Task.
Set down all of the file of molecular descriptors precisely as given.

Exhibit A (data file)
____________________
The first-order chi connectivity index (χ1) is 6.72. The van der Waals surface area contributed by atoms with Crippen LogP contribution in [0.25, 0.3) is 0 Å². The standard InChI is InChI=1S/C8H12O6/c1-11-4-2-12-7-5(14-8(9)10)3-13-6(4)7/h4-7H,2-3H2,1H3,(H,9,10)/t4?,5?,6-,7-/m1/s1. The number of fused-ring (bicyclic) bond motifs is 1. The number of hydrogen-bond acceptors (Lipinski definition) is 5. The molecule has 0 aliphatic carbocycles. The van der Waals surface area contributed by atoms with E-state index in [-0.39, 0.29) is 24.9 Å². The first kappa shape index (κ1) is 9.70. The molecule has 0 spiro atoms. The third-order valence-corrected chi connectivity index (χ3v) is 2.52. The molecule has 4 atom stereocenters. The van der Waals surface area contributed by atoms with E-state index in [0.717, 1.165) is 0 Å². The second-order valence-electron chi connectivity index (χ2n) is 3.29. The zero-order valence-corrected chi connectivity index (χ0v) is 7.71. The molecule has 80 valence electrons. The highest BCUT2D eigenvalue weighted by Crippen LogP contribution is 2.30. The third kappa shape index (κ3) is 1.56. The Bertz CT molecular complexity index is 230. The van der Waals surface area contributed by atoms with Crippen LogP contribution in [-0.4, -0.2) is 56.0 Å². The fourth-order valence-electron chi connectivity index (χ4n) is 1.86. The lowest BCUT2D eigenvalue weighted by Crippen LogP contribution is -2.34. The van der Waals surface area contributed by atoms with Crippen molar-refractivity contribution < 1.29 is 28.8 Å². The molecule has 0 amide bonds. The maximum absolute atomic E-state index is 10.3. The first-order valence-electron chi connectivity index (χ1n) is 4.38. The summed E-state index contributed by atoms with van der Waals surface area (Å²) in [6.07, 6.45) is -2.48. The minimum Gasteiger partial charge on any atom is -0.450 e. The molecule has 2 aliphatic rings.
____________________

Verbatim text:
The first-order chi connectivity index (χ1) is 6.72. The van der Waals surface area contributed by atoms with Crippen LogP contribution in [0.25, 0.3) is 0 Å². The standard InChI is InChI=1S/C8H12O6/c1-11-4-2-12-7-5(14-8(9)10)3-13-6(4)7/h4-7H,2-3H2,1H3,(H,9,10)/t4?,5?,6-,7-/m1/s1. The number of fused-ring (bicyclic) bond motifs is 1. The number of hydrogen-bond acceptors (Lipinski definition) is 5. The molecule has 0 aliphatic carbocycles. The van der Waals surface area contributed by atoms with E-state index in [-0.39, 0.29) is 24.9 Å². The first kappa shape index (κ1) is 9.70. The molecule has 0 spiro atoms. The third-order valence-corrected chi connectivity index (χ3v) is 2.52. The molecule has 4 atom stereocenters. The van der Waals surface area contributed by atoms with E-state index in [0.717, 1.165) is 0 Å². The second-order valence-electron chi connectivity index (χ2n) is 3.29. The zero-order valence-corrected chi connectivity index (χ0v) is 7.71. The molecule has 80 valence electrons. The highest BCUT2D eigenvalue weighted by Crippen LogP contribution is 2.30. The third kappa shape index (κ3) is 1.56. The Bertz CT molecular complexity index is 230. The van der Waals surface area contributed by atoms with Crippen LogP contribution in [-0.4, -0.2) is 56.0 Å². The fourth-order valence-electron chi connectivity index (χ4n) is 1.86. The lowest BCUT2D eigenvalue weighted by Crippen LogP contribution is -2.34. The van der Waals surface area contributed by atoms with Crippen molar-refractivity contribution < 1.29 is 28.8 Å². The molecule has 0 amide bonds. The maximum absolute atomic E-state index is 10.3. The first-order valence-electron chi connectivity index (χ1n) is 4.38. The summed E-state index contributed by atoms with van der Waals surface area (Å²) in [6.07, 6.45) is -2.48. The minimum Gasteiger partial charge on any atom is -0.450 e. The molecule has 2 aliphatic rings.